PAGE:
Do you fiddle about online while you write? Then stop that, and see if it boosts your productivity. Unplug the router if you don’t think you have the willpower.

Get outside of your regular routine and see if the change of scenery helps jiggle things along.

9: Is something else going on?

Sometimes, none of the above is the problem. Depression, stress, worry, distraction; all these things are creativity’s natural enemies. Don’t be at all surprised if you find it difficult to write during illness, financial troubles, the death of a loved one, the aftermath of a traumatic incident, or while your ex is threatening to sue you for everything you own. Your brain is prioritising for survival, and popping out ten thousand words on your novel won’t keep you alive, so it gets bumped down your internal list of needs.

Take the time you need to work through whatever is consuming your life right now. Writing will always be here for you when you come back.

That’s all there is to it.

Stop worrying, consume words and experiences, and challenge yourself. If it seems simple, that’s because it is.

You can and will get writing again.


  1. August MacGregor

    Such good advice. I find that the best thing for me is to get the hell away from the computer! Go out and do stuff. The world is full of stuff, and lots of that stuff is inspirational for stories.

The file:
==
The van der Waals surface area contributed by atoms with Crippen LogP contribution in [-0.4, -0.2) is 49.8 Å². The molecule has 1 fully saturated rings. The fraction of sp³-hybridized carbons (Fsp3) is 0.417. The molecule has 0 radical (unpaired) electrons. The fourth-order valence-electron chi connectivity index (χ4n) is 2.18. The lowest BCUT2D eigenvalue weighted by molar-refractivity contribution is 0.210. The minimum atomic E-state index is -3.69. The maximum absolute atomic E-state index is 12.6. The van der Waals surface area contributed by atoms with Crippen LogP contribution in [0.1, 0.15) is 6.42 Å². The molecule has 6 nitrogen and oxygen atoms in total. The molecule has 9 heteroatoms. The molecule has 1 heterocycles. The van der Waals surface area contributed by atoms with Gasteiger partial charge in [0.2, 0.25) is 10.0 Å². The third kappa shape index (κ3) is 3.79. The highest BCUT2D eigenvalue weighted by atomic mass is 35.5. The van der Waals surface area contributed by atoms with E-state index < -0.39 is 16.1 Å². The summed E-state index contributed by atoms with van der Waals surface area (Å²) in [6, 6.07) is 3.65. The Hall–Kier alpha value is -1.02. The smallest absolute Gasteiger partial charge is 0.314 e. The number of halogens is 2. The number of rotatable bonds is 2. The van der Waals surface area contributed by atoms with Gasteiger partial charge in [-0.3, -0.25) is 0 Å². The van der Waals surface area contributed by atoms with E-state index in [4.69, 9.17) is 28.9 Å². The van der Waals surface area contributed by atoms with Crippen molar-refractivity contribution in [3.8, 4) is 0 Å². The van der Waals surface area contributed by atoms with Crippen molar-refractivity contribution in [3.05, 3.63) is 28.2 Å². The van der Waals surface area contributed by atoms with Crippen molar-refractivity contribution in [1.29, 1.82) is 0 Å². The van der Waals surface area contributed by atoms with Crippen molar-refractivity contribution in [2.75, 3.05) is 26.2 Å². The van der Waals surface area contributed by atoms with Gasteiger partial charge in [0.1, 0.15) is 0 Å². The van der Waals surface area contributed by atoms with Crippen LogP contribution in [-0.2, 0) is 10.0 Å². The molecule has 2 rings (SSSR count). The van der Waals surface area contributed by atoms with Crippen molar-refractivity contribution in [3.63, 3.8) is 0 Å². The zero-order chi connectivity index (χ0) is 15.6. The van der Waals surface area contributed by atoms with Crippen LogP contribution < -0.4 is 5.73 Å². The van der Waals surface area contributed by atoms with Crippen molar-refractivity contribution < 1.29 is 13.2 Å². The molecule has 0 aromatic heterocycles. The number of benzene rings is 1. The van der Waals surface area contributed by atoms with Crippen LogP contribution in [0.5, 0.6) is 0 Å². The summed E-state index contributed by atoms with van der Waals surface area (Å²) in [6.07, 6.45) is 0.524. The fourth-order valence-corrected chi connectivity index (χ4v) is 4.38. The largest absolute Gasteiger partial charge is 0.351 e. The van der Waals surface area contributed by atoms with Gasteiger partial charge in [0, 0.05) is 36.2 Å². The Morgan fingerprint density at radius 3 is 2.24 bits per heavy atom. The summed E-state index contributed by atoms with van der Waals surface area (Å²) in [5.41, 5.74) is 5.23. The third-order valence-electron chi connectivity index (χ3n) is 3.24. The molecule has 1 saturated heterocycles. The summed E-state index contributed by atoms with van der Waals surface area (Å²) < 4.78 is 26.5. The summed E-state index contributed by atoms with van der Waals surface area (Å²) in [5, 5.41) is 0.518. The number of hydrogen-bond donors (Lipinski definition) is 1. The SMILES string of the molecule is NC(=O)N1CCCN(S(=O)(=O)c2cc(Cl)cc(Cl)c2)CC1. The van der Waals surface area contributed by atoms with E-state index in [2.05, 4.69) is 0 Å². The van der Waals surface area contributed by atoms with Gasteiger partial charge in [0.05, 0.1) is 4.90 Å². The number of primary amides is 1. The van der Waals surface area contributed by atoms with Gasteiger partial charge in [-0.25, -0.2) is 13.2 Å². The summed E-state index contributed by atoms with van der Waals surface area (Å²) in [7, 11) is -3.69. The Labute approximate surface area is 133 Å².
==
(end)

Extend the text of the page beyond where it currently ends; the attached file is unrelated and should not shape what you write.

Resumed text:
2. This is great stuff, Scarlet! I used to be plagued with Writer’s Block. Now it is a rare occurrence. Some of the suggestions you gave in your post helped me at times – especially writing exercises. But I think the thing that really turned me around was focusing on two things: writing what I really wanted to write, and know my story before I started. That didn’t necessarily mean an outline, but a good sense of the overall structure of the piece. When I stall out, it’s usually because I’ve lost interest in the story or because there is a problem with the plot or characters which would not have happened if I “knew” the story.

    Anyway, that points back to points 1 & 3 of your list of causes of writer’s block. (And, indirectly, to point 2.) So, my feeling is, the closer to the root you can ferret out the problem, the better.